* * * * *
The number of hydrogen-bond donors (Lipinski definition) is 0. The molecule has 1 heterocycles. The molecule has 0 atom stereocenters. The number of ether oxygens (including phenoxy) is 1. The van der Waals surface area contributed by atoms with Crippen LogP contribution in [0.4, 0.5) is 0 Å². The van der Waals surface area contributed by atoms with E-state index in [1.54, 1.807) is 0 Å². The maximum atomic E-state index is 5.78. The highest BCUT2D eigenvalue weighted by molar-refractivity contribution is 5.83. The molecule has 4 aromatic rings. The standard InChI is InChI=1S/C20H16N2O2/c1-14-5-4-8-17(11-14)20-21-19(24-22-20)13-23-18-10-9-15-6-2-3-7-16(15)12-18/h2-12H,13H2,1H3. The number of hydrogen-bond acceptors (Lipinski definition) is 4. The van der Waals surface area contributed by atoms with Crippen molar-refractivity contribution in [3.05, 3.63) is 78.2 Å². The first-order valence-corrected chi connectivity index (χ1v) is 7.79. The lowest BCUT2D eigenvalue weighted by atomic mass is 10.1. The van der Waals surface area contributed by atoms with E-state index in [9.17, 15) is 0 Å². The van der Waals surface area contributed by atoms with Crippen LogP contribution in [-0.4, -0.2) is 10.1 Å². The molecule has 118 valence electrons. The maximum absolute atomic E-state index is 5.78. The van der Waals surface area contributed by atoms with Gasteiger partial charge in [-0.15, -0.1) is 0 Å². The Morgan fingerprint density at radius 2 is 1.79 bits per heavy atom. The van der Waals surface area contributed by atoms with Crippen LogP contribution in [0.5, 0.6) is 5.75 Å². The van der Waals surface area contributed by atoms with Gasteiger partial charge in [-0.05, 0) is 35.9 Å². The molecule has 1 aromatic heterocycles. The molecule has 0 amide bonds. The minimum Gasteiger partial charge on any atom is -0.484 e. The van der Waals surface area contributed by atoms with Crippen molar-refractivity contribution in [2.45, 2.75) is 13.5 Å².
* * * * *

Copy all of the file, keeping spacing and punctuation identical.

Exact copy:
The number of hydrogen-bond donors (Lipinski definition) is 0. The molecule has 1 heterocycles. The molecule has 0 atom stereocenters. The number of ether oxygens (including phenoxy) is 1. The van der Waals surface area contributed by atoms with Crippen LogP contribution in [0.4, 0.5) is 0 Å². The van der Waals surface area contributed by atoms with E-state index in [1.54, 1.807) is 0 Å². The maximum atomic E-state index is 5.78. The highest BCUT2D eigenvalue weighted by molar-refractivity contribution is 5.83. The molecule has 4 aromatic rings. The standard InChI is InChI=1S/C20H16N2O2/c1-14-5-4-8-17(11-14)20-21-19(24-22-20)13-23-18-10-9-15-6-2-3-7-16(15)12-18/h2-12H,13H2,1H3. The number of hydrogen-bond acceptors (Lipinski definition) is 4. The van der Waals surface area contributed by atoms with Crippen molar-refractivity contribution in [3.05, 3.63) is 78.2 Å². The first-order valence-corrected chi connectivity index (χ1v) is 7.79. The lowest BCUT2D eigenvalue weighted by atomic mass is 10.1. The van der Waals surface area contributed by atoms with E-state index in [9.17, 15) is 0 Å². The van der Waals surface area contributed by atoms with Crippen LogP contribution in [-0.4, -0.2) is 10.1 Å². The molecule has 118 valence electrons. The maximum absolute atomic E-state index is 5.78. The van der Waals surface area contributed by atoms with Gasteiger partial charge in [-0.15, -0.1) is 0 Å². The Morgan fingerprint density at radius 2 is 1.79 bits per heavy atom. The van der Waals surface area contributed by atoms with Crippen LogP contribution in [0.5, 0.6) is 5.75 Å². The van der Waals surface area contributed by atoms with Gasteiger partial charge in [-0.05, 0) is 35.9 Å². The molecule has 1 aromatic heterocycles. The molecule has 0 amide bonds. The minimum Gasteiger partial charge on any atom is -0.484 e. The van der Waals surface area contributed by atoms with Crippen molar-refractivity contribution in [2.45, 2.75) is 13.5 Å².